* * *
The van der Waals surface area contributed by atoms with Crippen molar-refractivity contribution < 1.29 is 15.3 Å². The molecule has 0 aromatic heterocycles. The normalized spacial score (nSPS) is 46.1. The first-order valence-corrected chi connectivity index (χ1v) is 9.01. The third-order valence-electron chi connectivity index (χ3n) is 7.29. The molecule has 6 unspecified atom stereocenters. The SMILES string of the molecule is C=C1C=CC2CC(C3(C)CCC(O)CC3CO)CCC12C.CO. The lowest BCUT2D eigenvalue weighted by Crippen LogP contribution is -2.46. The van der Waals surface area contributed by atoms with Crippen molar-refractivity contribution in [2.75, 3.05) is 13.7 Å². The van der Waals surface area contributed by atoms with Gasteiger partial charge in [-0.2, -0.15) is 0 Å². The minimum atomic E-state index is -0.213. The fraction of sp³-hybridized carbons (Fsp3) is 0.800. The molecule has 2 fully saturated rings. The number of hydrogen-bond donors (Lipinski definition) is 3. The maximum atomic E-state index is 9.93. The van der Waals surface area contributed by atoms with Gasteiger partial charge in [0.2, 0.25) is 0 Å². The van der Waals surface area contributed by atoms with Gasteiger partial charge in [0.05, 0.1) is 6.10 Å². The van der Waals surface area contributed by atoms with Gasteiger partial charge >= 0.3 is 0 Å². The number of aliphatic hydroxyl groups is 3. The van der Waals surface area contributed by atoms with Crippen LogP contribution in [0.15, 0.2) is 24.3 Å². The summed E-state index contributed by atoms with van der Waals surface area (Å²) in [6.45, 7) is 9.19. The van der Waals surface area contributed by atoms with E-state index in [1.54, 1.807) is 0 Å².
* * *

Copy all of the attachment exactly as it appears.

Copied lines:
The van der Waals surface area contributed by atoms with Crippen molar-refractivity contribution < 1.29 is 15.3 Å². The molecule has 0 aromatic heterocycles. The normalized spacial score (nSPS) is 46.1. The first-order valence-corrected chi connectivity index (χ1v) is 9.01. The third-order valence-electron chi connectivity index (χ3n) is 7.29. The molecule has 6 unspecified atom stereocenters. The SMILES string of the molecule is C=C1C=CC2CC(C3(C)CCC(O)CC3CO)CCC12C.CO. The lowest BCUT2D eigenvalue weighted by Crippen LogP contribution is -2.46. The van der Waals surface area contributed by atoms with Crippen molar-refractivity contribution in [2.75, 3.05) is 13.7 Å². The van der Waals surface area contributed by atoms with Gasteiger partial charge in [-0.2, -0.15) is 0 Å². The minimum atomic E-state index is -0.213. The fraction of sp³-hybridized carbons (Fsp3) is 0.800. The molecule has 2 fully saturated rings. The number of hydrogen-bond donors (Lipinski definition) is 3. The maximum atomic E-state index is 9.93. The van der Waals surface area contributed by atoms with Gasteiger partial charge in [0.2, 0.25) is 0 Å². The van der Waals surface area contributed by atoms with Gasteiger partial charge in [0.05, 0.1) is 6.10 Å². The van der Waals surface area contributed by atoms with Gasteiger partial charge >= 0.3 is 0 Å². The number of aliphatic hydroxyl groups is 3. The van der Waals surface area contributed by atoms with Crippen LogP contribution in [0.15, 0.2) is 24.3 Å². The summed E-state index contributed by atoms with van der Waals surface area (Å²) in [6.45, 7) is 9.19. The van der Waals surface area contributed by atoms with E-state index in [1.54, 1.807) is 0 Å².